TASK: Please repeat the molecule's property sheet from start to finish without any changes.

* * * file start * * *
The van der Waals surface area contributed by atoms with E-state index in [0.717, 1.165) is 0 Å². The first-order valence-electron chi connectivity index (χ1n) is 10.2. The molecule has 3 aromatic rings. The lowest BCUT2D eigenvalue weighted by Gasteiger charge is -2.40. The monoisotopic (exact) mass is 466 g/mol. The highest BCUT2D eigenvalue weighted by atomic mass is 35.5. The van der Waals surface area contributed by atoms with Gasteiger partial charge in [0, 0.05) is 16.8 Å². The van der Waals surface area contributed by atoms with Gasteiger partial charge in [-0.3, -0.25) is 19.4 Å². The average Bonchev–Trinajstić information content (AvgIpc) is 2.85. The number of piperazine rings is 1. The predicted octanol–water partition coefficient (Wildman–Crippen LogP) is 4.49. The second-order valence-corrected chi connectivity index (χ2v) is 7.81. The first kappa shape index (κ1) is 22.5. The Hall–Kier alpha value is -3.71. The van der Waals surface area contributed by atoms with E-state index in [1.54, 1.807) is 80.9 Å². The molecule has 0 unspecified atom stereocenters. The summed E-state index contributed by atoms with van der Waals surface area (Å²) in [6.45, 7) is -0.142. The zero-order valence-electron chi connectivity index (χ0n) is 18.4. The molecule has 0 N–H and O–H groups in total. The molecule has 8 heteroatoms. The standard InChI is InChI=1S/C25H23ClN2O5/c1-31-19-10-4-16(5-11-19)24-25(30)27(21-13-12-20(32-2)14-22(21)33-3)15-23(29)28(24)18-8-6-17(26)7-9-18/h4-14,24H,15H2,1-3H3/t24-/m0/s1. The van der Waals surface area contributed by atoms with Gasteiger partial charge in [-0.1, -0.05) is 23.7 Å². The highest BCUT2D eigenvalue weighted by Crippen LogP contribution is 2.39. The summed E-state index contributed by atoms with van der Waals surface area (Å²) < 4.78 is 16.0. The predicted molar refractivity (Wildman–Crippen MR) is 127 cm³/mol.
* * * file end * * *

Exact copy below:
The van der Waals surface area contributed by atoms with E-state index in [0.717, 1.165) is 0 Å². The first-order valence-electron chi connectivity index (χ1n) is 10.2. The molecule has 3 aromatic rings. The lowest BCUT2D eigenvalue weighted by Gasteiger charge is -2.40. The monoisotopic (exact) mass is 466 g/mol. The highest BCUT2D eigenvalue weighted by atomic mass is 35.5. The van der Waals surface area contributed by atoms with Gasteiger partial charge in [0, 0.05) is 16.8 Å². The van der Waals surface area contributed by atoms with Gasteiger partial charge in [-0.3, -0.25) is 19.4 Å². The average Bonchev–Trinajstić information content (AvgIpc) is 2.85. The number of piperazine rings is 1. The predicted octanol–water partition coefficient (Wildman–Crippen LogP) is 4.49. The second-order valence-corrected chi connectivity index (χ2v) is 7.81. The first kappa shape index (κ1) is 22.5. The Hall–Kier alpha value is -3.71. The van der Waals surface area contributed by atoms with E-state index in [1.54, 1.807) is 80.9 Å². The molecule has 0 unspecified atom stereocenters. The summed E-state index contributed by atoms with van der Waals surface area (Å²) in [6.45, 7) is -0.142. The zero-order valence-electron chi connectivity index (χ0n) is 18.4. The molecule has 0 N–H and O–H groups in total. The molecule has 8 heteroatoms. The standard InChI is InChI=1S/C25H23ClN2O5/c1-31-19-10-4-16(5-11-19)24-25(30)27(21-13-12-20(32-2)14-22(21)33-3)15-23(29)28(24)18-8-6-17(26)7-9-18/h4-14,24H,15H2,1-3H3/t24-/m0/s1. The van der Waals surface area contributed by atoms with Gasteiger partial charge in [-0.1, -0.05) is 23.7 Å². The highest BCUT2D eigenvalue weighted by Crippen LogP contribution is 2.39. The summed E-state index contributed by atoms with van der Waals surface area (Å²) < 4.78 is 16.0. The predicted molar refractivity (Wildman–Crippen MR) is 127 cm³/mol.